Android malware numbers explode to 25,000 in June 2012

Android malware numbers explode to 25,000 in June 2012

Summary: So far, the number of Android malware threats found has hit 25,000. In June 2012 alone, the number increased by a whopping 10,000, easily the largest find for a month yet.

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In June 2012, the number of Android malware threats increased to a whopping 25,000 samples. More specifically, 5,000 new malicious Android apps were found in Q1 2012 while 15,000 were found so far in Q2 2012. Put another way, in all of Q1 2012, the number jumped by 5,000, while just one month in Q2 2012 was responsible for another 10,000.

The data come from Trend Micro, which originally predicted the number would hit 11,000 by this time of the year. It turns out the company has found closer to 25,000 Android malware samples in the wild, so far.

As such, Trend Micro has adjusted its prediction for the year 2012 to a whopping 129,000 malicious Android apps. Frankly I think this project is off and it won't get that bad. Hopefully we'll see Google crack down on the problem.

The security firm elaborated a bit on the top malware types and released a corresponding infographic:

We listed seven malware types for Android devices this quarter. Almost half of these are premium service abusers that subscribe users to services they did not sign up for. Adware, recently added due to persistent pushing of ads as urgent notifications, came second. Data stealers, malicious downloaders, rooters, click fraudsters, and spying tools follow respectively. These apps put personal and financial information most at risk of theft.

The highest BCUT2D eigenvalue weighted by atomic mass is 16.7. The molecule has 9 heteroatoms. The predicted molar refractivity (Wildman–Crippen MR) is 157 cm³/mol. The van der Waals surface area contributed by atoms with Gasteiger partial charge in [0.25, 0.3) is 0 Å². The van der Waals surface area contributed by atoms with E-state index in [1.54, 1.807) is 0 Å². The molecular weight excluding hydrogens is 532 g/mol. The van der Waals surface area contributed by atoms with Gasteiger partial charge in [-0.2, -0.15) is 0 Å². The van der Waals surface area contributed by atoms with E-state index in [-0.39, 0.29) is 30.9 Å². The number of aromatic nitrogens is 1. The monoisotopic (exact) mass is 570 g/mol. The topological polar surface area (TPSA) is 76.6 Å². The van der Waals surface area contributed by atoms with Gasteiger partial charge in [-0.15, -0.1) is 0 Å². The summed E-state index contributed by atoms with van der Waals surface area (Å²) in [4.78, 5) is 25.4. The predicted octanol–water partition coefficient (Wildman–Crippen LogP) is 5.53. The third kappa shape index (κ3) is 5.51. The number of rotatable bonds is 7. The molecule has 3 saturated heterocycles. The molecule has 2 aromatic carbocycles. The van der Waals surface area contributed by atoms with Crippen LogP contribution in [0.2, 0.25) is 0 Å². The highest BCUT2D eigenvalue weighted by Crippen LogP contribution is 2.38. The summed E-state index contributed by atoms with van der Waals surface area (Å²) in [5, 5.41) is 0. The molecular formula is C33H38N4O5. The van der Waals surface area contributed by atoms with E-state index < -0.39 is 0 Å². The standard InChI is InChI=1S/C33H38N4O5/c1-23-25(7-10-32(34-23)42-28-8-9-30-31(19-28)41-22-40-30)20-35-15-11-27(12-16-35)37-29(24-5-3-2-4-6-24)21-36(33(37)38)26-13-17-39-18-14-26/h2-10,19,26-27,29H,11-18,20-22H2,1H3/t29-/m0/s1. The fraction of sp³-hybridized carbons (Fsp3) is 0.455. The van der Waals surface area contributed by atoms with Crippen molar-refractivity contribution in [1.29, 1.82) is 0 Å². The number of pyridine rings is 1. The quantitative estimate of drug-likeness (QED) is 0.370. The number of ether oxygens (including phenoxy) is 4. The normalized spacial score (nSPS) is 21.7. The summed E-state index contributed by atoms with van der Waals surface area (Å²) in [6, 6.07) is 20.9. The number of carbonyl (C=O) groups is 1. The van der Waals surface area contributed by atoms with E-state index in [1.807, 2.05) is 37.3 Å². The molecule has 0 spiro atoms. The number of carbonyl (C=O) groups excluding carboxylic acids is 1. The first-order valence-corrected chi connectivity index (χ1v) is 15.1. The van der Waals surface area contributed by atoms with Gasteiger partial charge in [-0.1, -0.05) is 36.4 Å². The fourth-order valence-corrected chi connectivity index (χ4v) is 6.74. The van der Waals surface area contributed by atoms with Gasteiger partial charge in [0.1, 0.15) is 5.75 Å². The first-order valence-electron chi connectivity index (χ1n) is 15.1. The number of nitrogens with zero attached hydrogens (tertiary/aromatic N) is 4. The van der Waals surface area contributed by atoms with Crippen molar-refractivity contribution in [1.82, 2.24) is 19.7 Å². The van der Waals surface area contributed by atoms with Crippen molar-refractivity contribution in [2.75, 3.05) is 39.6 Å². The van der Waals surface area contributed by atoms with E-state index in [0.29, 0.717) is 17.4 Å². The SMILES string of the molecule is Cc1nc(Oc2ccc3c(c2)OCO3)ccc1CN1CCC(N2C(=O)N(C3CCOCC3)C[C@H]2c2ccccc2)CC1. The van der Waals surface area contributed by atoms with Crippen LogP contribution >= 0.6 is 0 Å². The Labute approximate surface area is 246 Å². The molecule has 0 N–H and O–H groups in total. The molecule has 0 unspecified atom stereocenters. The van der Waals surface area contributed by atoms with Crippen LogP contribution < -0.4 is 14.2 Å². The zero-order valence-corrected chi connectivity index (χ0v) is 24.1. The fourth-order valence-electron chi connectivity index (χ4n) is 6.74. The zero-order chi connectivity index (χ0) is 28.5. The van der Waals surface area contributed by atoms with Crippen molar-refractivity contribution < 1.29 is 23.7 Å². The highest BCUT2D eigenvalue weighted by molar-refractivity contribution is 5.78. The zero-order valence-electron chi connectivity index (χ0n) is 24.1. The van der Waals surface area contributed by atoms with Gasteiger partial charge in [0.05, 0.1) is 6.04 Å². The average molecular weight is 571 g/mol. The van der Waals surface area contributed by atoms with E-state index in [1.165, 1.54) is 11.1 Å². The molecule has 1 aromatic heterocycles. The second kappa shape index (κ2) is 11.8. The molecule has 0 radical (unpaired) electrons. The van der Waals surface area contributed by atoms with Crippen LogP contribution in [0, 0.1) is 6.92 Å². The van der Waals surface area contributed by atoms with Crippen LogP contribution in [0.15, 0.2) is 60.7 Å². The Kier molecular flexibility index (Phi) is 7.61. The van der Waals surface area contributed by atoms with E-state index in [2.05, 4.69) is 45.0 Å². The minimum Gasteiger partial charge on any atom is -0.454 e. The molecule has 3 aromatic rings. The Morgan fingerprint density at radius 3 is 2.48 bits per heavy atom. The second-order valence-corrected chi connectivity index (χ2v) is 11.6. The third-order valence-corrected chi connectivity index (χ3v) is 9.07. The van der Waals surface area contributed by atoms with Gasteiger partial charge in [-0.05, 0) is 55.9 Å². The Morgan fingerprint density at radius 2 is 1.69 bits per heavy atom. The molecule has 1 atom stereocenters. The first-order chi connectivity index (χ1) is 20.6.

Android malware numbers explode to 25,000 in June 2012

The last statistic mentioned above is that one in five Android devices have a security app installed. This is a number that is arguably going to increase. Trend Micro points out that Android malware has been rising alongside the growing market for Android devices, and it follows that we expect the use of security apps to increase as well.

See also:

Topics: Security, Android, Google, Malware, Mobile OS, Operating Systems

Emil Protalinski

About Emil Protalinski

Emil is a freelance journalist writing for CNET and ZDNet. Over the years,
he has covered the tech industry for multiple publications, including Ars
Technica, Neowin, and TechSpot.

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13 comments
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  • Total Eclipse

    It's time for Microsoft's Munchkins to admit that the development tools for Android are pretty darn good. Here are 10,000 new apps in just one month. Can Visual Studio do this?
    Robert Hahn
    • Pitty...

      It seems you don't make the difference betweeen "development tools" and "developer base".
      TheCyberKnight
      • Oh, grow a sense of humor

        N/T
        Robert Hahn
    • Hack City.

      It's time for Linux backets to admit what they've been told all along. If Linux gets any marketshare, it will get blasted with malware. By the time Android is done, it will make any version of Windows back to win95 look like the security was excellent.
      Waste of time. Wni8 is going to obliterate Android market.
      xuniL_z
      • SIgh